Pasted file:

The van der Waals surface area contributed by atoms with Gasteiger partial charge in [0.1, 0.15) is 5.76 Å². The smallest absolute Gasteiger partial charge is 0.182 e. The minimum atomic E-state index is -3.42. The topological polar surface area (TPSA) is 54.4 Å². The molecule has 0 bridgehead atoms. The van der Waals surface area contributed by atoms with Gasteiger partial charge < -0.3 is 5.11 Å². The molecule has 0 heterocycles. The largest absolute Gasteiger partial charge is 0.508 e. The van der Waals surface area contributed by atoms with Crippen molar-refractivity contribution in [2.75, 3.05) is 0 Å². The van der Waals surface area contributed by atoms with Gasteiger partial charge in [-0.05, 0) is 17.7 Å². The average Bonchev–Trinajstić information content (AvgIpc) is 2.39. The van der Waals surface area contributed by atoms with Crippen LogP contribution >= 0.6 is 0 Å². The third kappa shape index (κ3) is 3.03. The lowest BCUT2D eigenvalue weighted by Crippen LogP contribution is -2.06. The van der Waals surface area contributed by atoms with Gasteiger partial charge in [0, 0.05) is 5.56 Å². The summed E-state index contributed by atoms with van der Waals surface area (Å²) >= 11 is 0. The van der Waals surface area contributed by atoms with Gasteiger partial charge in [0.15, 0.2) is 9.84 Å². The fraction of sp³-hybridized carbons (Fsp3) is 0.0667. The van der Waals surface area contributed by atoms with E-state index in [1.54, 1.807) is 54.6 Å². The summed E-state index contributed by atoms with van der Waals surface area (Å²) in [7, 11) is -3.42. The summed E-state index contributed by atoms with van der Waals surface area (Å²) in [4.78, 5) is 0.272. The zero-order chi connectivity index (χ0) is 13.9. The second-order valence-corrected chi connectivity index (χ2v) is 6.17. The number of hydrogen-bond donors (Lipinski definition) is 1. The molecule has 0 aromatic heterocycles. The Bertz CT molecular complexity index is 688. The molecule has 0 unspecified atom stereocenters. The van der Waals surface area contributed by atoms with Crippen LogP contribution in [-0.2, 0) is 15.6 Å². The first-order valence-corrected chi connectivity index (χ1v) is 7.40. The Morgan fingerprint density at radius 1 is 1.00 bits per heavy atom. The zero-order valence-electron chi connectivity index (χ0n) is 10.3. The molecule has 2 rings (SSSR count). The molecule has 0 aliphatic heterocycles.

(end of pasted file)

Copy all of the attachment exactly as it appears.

The van der Waals surface area contributed by atoms with Gasteiger partial charge in [0.1, 0.15) is 5.76 Å². The smallest absolute Gasteiger partial charge is 0.182 e. The minimum atomic E-state index is -3.42. The topological polar surface area (TPSA) is 54.4 Å². The molecule has 0 bridgehead atoms. The van der Waals surface area contributed by atoms with Gasteiger partial charge < -0.3 is 5.11 Å². The molecule has 0 heterocycles. The largest absolute Gasteiger partial charge is 0.508 e. The van der Waals surface area contributed by atoms with Crippen molar-refractivity contribution in [2.75, 3.05) is 0 Å². The van der Waals surface area contributed by atoms with Gasteiger partial charge in [-0.05, 0) is 17.7 Å². The average Bonchev–Trinajstić information content (AvgIpc) is 2.39. The van der Waals surface area contributed by atoms with Crippen LogP contribution >= 0.6 is 0 Å². The third kappa shape index (κ3) is 3.03. The lowest BCUT2D eigenvalue weighted by Crippen LogP contribution is -2.06. The van der Waals surface area contributed by atoms with Gasteiger partial charge in [0, 0.05) is 5.56 Å². The summed E-state index contributed by atoms with van der Waals surface area (Å²) >= 11 is 0. The van der Waals surface area contributed by atoms with Gasteiger partial charge in [0.15, 0.2) is 9.84 Å². The fraction of sp³-hybridized carbons (Fsp3) is 0.0667. The van der Waals surface area contributed by atoms with E-state index in [1.54, 1.807) is 54.6 Å². The summed E-state index contributed by atoms with van der Waals surface area (Å²) in [7, 11) is -3.42. The summed E-state index contributed by atoms with van der Waals surface area (Å²) in [4.78, 5) is 0.272. The zero-order chi connectivity index (χ0) is 13.9. The second-order valence-corrected chi connectivity index (χ2v) is 6.17. The number of hydrogen-bond donors (Lipinski definition) is 1. The molecule has 0 aromatic heterocycles. The Bertz CT molecular complexity index is 688. The molecule has 0 unspecified atom stereocenters. The van der Waals surface area contributed by atoms with Crippen LogP contribution in [-0.2, 0) is 15.6 Å². The first-order valence-corrected chi connectivity index (χ1v) is 7.40. The Morgan fingerprint density at radius 1 is 1.00 bits per heavy atom. The zero-order valence-electron chi connectivity index (χ0n) is 10.3. The molecule has 2 rings (SSSR count). The molecule has 0 aliphatic heterocycles.